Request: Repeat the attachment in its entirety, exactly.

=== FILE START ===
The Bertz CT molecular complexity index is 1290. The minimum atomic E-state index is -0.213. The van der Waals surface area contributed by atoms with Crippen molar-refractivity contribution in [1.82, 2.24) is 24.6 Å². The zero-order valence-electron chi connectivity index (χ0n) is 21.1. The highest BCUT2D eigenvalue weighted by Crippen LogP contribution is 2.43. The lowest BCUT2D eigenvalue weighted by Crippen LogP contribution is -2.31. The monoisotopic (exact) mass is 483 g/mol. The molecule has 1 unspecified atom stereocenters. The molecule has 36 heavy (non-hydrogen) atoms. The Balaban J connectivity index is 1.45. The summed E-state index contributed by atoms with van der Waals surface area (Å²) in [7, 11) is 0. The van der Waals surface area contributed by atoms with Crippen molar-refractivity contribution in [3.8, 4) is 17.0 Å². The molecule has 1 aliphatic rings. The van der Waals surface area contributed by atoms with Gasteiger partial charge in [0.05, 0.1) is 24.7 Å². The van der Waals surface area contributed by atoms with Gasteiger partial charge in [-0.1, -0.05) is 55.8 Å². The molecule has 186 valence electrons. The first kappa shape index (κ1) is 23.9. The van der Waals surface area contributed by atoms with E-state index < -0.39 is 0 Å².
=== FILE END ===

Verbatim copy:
The Bertz CT molecular complexity index is 1290. The minimum atomic E-state index is -0.213. The van der Waals surface area contributed by atoms with Crippen molar-refractivity contribution in [1.82, 2.24) is 24.6 Å². The zero-order valence-electron chi connectivity index (χ0n) is 21.1. The highest BCUT2D eigenvalue weighted by Crippen LogP contribution is 2.43. The lowest BCUT2D eigenvalue weighted by Crippen LogP contribution is -2.31. The monoisotopic (exact) mass is 483 g/mol. The molecule has 1 unspecified atom stereocenters. The molecule has 36 heavy (non-hydrogen) atoms. The Balaban J connectivity index is 1.45. The summed E-state index contributed by atoms with van der Waals surface area (Å²) in [7, 11) is 0. The van der Waals surface area contributed by atoms with Crippen molar-refractivity contribution in [3.8, 4) is 17.0 Å². The molecule has 1 aliphatic rings. The van der Waals surface area contributed by atoms with Gasteiger partial charge in [0.05, 0.1) is 24.7 Å². The van der Waals surface area contributed by atoms with Gasteiger partial charge in [-0.1, -0.05) is 55.8 Å². The molecule has 186 valence electrons. The first kappa shape index (κ1) is 23.9. The van der Waals surface area contributed by atoms with E-state index < -0.39 is 0 Å².